For those of you who did not read my first post here on RBI Magazine, here is the textbook description of VORP thanks to Baseball Prospectus.com.
VORP stands for Value Over Replacement Player, which is broken down as the number of runs contributed beyond what a replacement-level player at the same position would contribute if given the same percentage of team plate appearances.
However, Wikipedia defines value over replacement player (or VORP) in a slightly different way.
In baseball, value over replacement player (or VORP) is a statistic invented by Keith Woolner that demonstrates how much a hitter contributes offensively or how much a pitcher contributes to his team in comparison to a fictitious “replacement player,” who is an average fielder at his position and a below average hitter.  A replacement player performs at “replacement level,” which is the level of performance an average team can expect when trying to replace a player at minimal cost, also known as “freely available talent.”
Although VORP sounds funny, it can be a very useful tool for the Sabermetrician or the fantasy baseball player/owner. It can help you to decide if a player is just on a hot streak or if he’s the real deal. Compare his VORP to others at his position and make wiser decisions in your league. What VORP does not take into consideration is a player’s defensive ability. This is one of the flaws I see in this statistic.
Here’s what Wikipedia says about the usefulness of VORP.
VORP’s usefulness is in the fact that it measures contribution at the margin (as in marginal utility). Other statistics compare players to the league average, which is good for cross-era analysis (example: 90 runs created in 1915 are much better than 90 RC in 1996, because runs were more scarce in 1915). However, league-average comparisons break down when considering a player’s total, composite contribution to a team. Baseball is a zero-sum game; in other words, one team can only win if another loses. A team wins by scoring more runs than its opponent. It follows, then, that a contribution of any runs helps a team toward a win, no matter how small the contribution. However, the Major Leagues are highly competitive, and talent distribution in baseball does not resemble normal distribution‘s traditional “bell curve”; rather, the majority of players fall within the category of “below-average” or worse. Therefore, the so-called “average player” does not have a value of zero, like in Pete Palmer‘s Total Player Rating, but instead is a valued commodity. One alternative is to rank players using “counting stats” — simply their gross totals — but this is unacceptable as well, since it is likely that the contribution a marginal player makes, even if it does help a team win one game, is not enough to justify his presence in the Majors. This is where the concept of the replacement level enters the picture.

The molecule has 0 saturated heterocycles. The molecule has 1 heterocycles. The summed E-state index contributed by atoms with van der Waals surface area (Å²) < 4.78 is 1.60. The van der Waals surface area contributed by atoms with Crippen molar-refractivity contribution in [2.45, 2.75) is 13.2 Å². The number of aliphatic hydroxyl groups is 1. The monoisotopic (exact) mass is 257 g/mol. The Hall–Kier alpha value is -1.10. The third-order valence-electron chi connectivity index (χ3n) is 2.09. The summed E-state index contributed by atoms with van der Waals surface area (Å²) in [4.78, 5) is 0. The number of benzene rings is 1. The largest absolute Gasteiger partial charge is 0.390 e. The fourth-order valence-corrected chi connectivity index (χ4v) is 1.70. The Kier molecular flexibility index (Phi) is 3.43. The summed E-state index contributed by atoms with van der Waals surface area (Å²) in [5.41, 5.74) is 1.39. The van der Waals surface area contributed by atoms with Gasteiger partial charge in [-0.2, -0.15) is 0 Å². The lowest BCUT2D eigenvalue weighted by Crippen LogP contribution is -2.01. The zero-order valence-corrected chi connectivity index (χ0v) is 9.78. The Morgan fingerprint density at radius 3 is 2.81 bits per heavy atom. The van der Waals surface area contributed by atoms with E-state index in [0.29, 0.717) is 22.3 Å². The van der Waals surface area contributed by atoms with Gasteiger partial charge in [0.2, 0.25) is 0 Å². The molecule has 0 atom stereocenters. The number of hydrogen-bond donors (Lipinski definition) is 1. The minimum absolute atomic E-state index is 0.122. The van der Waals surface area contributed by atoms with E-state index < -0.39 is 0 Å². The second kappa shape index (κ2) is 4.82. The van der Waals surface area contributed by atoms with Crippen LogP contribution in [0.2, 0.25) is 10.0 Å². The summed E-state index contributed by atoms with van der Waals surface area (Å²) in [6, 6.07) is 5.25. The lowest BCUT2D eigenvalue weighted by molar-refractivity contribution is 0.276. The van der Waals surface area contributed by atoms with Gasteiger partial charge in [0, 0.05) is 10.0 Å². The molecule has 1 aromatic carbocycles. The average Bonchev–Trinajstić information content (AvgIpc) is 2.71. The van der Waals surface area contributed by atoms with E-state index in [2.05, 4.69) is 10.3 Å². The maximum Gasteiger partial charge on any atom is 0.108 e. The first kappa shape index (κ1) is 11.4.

As far as fantasy value goes, I think that VORP is a good tool for evaluating offensive talent given the above matrixes, but for MLB in general, I’d prefer to see a statistic developed that combines VORP with one’s deffensive aptitude. What do you think?
Next time out we will discuss the Sabermetric stat by the name of Runs Created which was mentioned above.
Peter Schiller also writes monthly for Seamheads.com and almost daily at his personal baseball blog, Baseball Reflections.com. Please follow the hyperlinks to read his work at these two other sites.